Subsequently the suspension is shaken in the sealed vessel for 5 minutes using a shaker machine (Gerhardt, model LS10, 55 W, level 7) at 20° C. The pH is measured directly thereafter. For that purpose the electrode is rinsed first with deionized water and then with a portion of the suspension, and then is immersed into the suspension. A magnetic stirrer bar is then added to the suspension, and the pH measurement is carried out at constant stirring speed with a slight vortex being formed in the suspension. After exactly 5 minutes the pH is read off on the display.
Determination of DBP Absorption
The DBP absorption (DBP number), which is a measure of the absorbency of the precipitated silica, is determined by a method based on standard DIN 53601 (incorporated herein by reference), as follows:
12.50 g of pulverulent or spherical silica with a moisture content of 0-10% (the moisture content is adjusted where appropriate by drying at 105° C. in a drying oven) are introduced into the kneader chamber (article number 279061) of the Brabender absorptometer “E” (without damping of the outlet filter of the torque sensor). In the case of granules the sieve fraction from 3.15 to 1 mm (stainless steel sieves from Retsch) is used (by gently pressing the granules with a plastic spatula through the sieve with a pore size of 3.15 mm). With continuous mixing (kneader paddles rotating at a speed of 125 rpm) dibutyl phthalate is added dropwise to the mixture at a rate of 4 ml/min at room temperature by means of the Brabender T 90/50 Dosimat. Its incorporation by mixing takes place with only a small amount of force, and is monitored by means of the digital display. Toward the end of the determination the mixture becomes pasty, which is indicated by a sharp increase in the required force. At a display reading of 600 digits (torque of 0.6 Nm) an electrical contact shuts off both the kneader and the DBP feed. The synchronous motor for the DBP feed is coupled to a digital counter, so that the consumption of DBP in ml can be read off.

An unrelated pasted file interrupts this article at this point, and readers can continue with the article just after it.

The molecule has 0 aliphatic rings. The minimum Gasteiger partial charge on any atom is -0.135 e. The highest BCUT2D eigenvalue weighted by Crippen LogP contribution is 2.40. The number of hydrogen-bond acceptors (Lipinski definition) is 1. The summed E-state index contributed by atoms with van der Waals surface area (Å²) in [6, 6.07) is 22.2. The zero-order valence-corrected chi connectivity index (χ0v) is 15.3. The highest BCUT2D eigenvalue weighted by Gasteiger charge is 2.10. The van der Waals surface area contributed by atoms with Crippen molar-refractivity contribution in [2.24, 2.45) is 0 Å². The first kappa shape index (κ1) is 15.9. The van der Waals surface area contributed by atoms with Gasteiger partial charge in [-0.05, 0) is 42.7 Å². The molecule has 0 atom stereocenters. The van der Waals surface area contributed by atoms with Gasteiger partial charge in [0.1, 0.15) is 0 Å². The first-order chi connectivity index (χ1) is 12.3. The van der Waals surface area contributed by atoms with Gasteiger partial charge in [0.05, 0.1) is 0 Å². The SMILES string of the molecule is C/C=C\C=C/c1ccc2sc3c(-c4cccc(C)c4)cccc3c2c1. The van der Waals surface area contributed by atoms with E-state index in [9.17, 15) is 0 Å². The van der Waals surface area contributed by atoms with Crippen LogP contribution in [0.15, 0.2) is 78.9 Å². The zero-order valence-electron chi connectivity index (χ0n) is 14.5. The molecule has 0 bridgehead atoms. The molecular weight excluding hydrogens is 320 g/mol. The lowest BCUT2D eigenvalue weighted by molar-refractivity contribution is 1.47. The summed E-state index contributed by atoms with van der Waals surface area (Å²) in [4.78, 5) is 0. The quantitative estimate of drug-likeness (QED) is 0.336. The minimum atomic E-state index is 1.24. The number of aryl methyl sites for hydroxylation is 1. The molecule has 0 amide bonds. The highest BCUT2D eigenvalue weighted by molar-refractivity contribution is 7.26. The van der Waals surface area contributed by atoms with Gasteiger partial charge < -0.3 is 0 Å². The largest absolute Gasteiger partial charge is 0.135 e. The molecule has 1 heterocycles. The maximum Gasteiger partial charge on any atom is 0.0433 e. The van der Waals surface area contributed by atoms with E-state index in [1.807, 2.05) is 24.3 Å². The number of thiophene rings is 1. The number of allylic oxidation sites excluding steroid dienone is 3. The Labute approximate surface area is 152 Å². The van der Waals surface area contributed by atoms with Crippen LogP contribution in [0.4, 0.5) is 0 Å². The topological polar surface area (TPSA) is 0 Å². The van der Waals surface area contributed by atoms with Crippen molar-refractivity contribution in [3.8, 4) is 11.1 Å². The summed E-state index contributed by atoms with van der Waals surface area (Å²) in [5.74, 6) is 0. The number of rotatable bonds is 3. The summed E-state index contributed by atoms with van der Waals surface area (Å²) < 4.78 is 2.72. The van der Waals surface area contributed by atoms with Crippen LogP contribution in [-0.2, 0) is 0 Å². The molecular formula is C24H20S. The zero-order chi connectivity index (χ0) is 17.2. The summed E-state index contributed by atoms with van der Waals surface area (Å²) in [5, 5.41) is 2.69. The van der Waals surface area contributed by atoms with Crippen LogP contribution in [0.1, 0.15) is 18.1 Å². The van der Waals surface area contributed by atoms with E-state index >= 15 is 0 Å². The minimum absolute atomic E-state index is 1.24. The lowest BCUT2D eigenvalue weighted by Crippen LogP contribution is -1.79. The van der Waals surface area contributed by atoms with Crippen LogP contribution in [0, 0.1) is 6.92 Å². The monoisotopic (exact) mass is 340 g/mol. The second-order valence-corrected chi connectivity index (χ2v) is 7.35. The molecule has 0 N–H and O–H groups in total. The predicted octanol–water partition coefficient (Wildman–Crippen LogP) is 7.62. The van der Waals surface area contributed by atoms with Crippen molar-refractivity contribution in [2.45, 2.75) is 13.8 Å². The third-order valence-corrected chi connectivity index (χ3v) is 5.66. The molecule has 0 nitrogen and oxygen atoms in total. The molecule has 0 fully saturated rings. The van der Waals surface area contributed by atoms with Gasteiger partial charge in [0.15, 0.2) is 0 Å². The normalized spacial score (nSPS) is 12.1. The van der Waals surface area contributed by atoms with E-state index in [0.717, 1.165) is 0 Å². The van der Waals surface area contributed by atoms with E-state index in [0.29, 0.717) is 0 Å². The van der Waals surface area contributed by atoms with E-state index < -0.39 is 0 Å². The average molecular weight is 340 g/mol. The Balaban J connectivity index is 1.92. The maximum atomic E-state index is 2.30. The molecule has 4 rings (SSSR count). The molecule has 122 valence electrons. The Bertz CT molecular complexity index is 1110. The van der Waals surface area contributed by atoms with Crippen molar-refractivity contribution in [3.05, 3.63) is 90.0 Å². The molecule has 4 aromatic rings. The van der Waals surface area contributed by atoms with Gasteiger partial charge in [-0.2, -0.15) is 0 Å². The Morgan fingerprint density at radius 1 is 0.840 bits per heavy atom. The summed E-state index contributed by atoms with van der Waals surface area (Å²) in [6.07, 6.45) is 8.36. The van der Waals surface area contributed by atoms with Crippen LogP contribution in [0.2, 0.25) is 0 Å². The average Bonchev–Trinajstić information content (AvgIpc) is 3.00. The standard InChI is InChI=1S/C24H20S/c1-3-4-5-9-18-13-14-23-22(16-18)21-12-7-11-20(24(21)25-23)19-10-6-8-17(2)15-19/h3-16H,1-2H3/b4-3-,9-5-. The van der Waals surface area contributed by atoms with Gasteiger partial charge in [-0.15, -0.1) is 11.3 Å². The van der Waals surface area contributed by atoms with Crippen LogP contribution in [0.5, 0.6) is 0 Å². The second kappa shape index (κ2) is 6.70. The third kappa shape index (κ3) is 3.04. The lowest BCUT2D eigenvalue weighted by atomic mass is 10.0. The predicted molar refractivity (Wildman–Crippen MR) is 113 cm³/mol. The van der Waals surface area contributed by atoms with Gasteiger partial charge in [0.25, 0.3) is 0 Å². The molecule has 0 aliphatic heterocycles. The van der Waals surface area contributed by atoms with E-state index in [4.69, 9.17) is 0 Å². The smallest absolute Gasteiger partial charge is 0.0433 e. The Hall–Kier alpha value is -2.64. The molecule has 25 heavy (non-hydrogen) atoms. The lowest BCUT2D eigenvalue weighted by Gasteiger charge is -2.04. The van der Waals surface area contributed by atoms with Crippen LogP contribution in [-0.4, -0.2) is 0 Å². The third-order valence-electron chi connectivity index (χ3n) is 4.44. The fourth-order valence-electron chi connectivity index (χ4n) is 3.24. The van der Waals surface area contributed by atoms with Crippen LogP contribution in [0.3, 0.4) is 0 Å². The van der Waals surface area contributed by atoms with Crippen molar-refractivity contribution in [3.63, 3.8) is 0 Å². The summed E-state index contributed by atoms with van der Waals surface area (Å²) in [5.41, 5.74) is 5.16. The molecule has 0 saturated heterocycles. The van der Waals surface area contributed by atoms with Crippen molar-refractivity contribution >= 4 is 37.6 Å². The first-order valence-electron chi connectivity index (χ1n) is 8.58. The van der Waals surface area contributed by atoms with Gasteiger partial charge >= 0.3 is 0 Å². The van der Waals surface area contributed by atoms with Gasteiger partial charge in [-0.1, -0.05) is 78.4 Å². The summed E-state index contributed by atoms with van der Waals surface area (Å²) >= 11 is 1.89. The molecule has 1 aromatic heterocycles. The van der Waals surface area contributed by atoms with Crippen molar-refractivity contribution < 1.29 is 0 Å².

The DBP absorption is reported in g/100 g and is calculated using the following formula:
The DBP absorption is defined for the anhydrous, dried silica. When moist precipitated silicas are used it is necessary to take into account the correction value K for calculating the DBP absorption. This value can be determined using the correction table below: for example, silica having a water content of 5.8% would mean an addition of 33 g/(100 g) for the DBP absorption. The moisture content of the silica is determined in accordance with the below-described method of “determination of moisture content or loss on drying”.
Moisture correction table for dibutyl phthalate absorption—anhydrous
Determination of Modified Sears Number of Silicas
By titrating silica with potassium hydroxide solution in the range from pH 6 to pH 9 it is possible to determine the modified Sear number (called Sears number V2 below) as a measure of the number of free hydroxyl groups.
The determination method is based on the following chemical reactions, where “Si”—OH is intended to symbolize a silanol group of the silica:
10.00 g of a pulverulent, spherical or granular silica with a moisture content of 5±1% are comminuted for 60 seconds using an IKA universal mill M 20 (550 W; 20 000 rpm). It may be necessary to adjust the moisture content of the starting material by drying at 105° C. in a drying oven or by uniform moistening, and to repeat the comminution. 2.50 g of the silica thus treated are weighed out at room temperature into a 250 ml titration vessel and 60.0 ml of analytical-grade methanol are added. When the sample has been wetted completely, 40.0 ml of deionized water are added and dispersion is carried out using an Ultra Turrax T 25 stirrer (stirrer shaft KV-18G, 18 mm diameter) for 30 seconds at a rotary speed of 18 000 rpm. The particles of the sample adhering to the edge of the vessel and the stirrer are rinsed into the suspension using 100 ml of deionized water, and the suspension is conditioned to 25° C. in a thermostatted waterbath.
The pH meter (Knick, type: 766 pH meter Calimatic with temperature sensor) and the pH electrode (Schott N7680 combination electrode) are calibrated at room temperature using buffer solutions (pH 7.00 and 9.00). The pH meter is used first to measure the initial pH of the suspension at 25° C., and then depending on the result the pH is adjusted to 6.00 using potassium hydroxide solution (0.1 mol/l) or hydrochloric acid solution (0.1 mol/l). The consumption of KOH or HCl solution in ml to reach pH 6.00 corresponds to V1′.
Thereafter 20.0 ml of sodium chloride solution (250.00 g of analytical-grade NaCl made up to 1 l with deionized water) are metered in. Using 0.1 mol/l KOH, the titration is then continued to a pH of 9.00. The consumption of KOH solution in ml to reach pH 9.00 corresponds to V2′.
Subsequently the volumes V1′ and V2′ are first standardized to the theoretical sample weight of 1 g and expanded by a factor of 5, giving V1 and the Sears number V2 in the units ml/(5 g).
Determination of Methanol Wettability
Hydrophobic silicas and silicates can be made water-wettable by adding methanol. This is done by means of methanol/water mixtures of different concentration. In this way it is possible to draw conclusions concerning the degree of hydrophobicization of the silicas or silicates.